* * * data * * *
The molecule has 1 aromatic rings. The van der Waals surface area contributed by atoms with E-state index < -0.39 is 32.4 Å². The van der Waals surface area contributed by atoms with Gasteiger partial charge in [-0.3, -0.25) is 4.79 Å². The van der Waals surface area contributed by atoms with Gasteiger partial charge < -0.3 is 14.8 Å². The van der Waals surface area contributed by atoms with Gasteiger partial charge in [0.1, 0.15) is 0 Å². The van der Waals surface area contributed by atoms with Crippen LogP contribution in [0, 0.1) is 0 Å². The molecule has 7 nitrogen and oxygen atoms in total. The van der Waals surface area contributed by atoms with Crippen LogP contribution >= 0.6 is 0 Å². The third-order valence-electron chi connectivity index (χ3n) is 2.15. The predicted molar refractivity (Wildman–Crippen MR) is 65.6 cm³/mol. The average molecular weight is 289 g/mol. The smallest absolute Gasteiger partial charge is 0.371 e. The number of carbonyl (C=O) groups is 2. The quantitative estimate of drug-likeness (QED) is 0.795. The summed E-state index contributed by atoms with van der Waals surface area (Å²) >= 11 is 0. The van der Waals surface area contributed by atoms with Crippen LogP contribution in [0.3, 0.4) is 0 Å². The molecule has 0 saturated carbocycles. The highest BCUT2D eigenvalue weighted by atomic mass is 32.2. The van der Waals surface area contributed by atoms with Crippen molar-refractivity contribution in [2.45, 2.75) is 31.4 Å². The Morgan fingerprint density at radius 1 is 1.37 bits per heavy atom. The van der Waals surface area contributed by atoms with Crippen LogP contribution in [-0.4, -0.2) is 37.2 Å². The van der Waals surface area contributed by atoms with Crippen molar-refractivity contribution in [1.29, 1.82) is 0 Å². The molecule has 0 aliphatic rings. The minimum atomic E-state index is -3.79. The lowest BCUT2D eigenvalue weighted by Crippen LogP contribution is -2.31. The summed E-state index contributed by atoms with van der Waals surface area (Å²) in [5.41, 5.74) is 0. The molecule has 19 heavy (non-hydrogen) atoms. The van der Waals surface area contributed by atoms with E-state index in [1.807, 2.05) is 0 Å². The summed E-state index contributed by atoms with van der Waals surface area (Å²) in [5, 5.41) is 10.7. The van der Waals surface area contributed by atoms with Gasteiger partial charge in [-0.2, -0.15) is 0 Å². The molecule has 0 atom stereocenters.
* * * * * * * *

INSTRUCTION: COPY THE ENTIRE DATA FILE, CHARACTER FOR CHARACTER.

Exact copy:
The molecule has 1 aromatic rings. The van der Waals surface area contributed by atoms with E-state index < -0.39 is 32.4 Å². The van der Waals surface area contributed by atoms with Gasteiger partial charge in [-0.3, -0.25) is 4.79 Å². The van der Waals surface area contributed by atoms with Gasteiger partial charge < -0.3 is 14.8 Å². The van der Waals surface area contributed by atoms with Gasteiger partial charge in [0.1, 0.15) is 0 Å². The van der Waals surface area contributed by atoms with Crippen LogP contribution in [0, 0.1) is 0 Å². The molecule has 7 nitrogen and oxygen atoms in total. The van der Waals surface area contributed by atoms with Crippen LogP contribution >= 0.6 is 0 Å². The third-order valence-electron chi connectivity index (χ3n) is 2.15. The predicted molar refractivity (Wildman–Crippen MR) is 65.6 cm³/mol. The average molecular weight is 289 g/mol. The smallest absolute Gasteiger partial charge is 0.371 e. The number of carbonyl (C=O) groups is 2. The quantitative estimate of drug-likeness (QED) is 0.795. The summed E-state index contributed by atoms with van der Waals surface area (Å²) >= 11 is 0. The van der Waals surface area contributed by atoms with Crippen LogP contribution in [0.3, 0.4) is 0 Å². The molecule has 0 saturated carbocycles. The highest BCUT2D eigenvalue weighted by atomic mass is 32.2. The van der Waals surface area contributed by atoms with Crippen molar-refractivity contribution in [2.45, 2.75) is 31.4 Å². The Morgan fingerprint density at radius 1 is 1.37 bits per heavy atom. The van der Waals surface area contributed by atoms with Crippen LogP contribution in [-0.4, -0.2) is 37.2 Å². The van der Waals surface area contributed by atoms with Crippen molar-refractivity contribution in [1.29, 1.82) is 0 Å². The molecule has 0 aliphatic rings. The minimum atomic E-state index is -3.79. The lowest BCUT2D eigenvalue weighted by Crippen LogP contribution is -2.31. The summed E-state index contributed by atoms with van der Waals surface area (Å²) in [5.41, 5.74) is 0. The molecule has 19 heavy (non-hydrogen) atoms. The van der Waals surface area contributed by atoms with E-state index in [1.807, 2.05) is 0 Å². The summed E-state index contributed by atoms with van der Waals surface area (Å²) in [5, 5.41) is 10.7. The van der Waals surface area contributed by atoms with Gasteiger partial charge in [-0.2, -0.15) is 0 Å². The molecule has 0 atom stereocenters.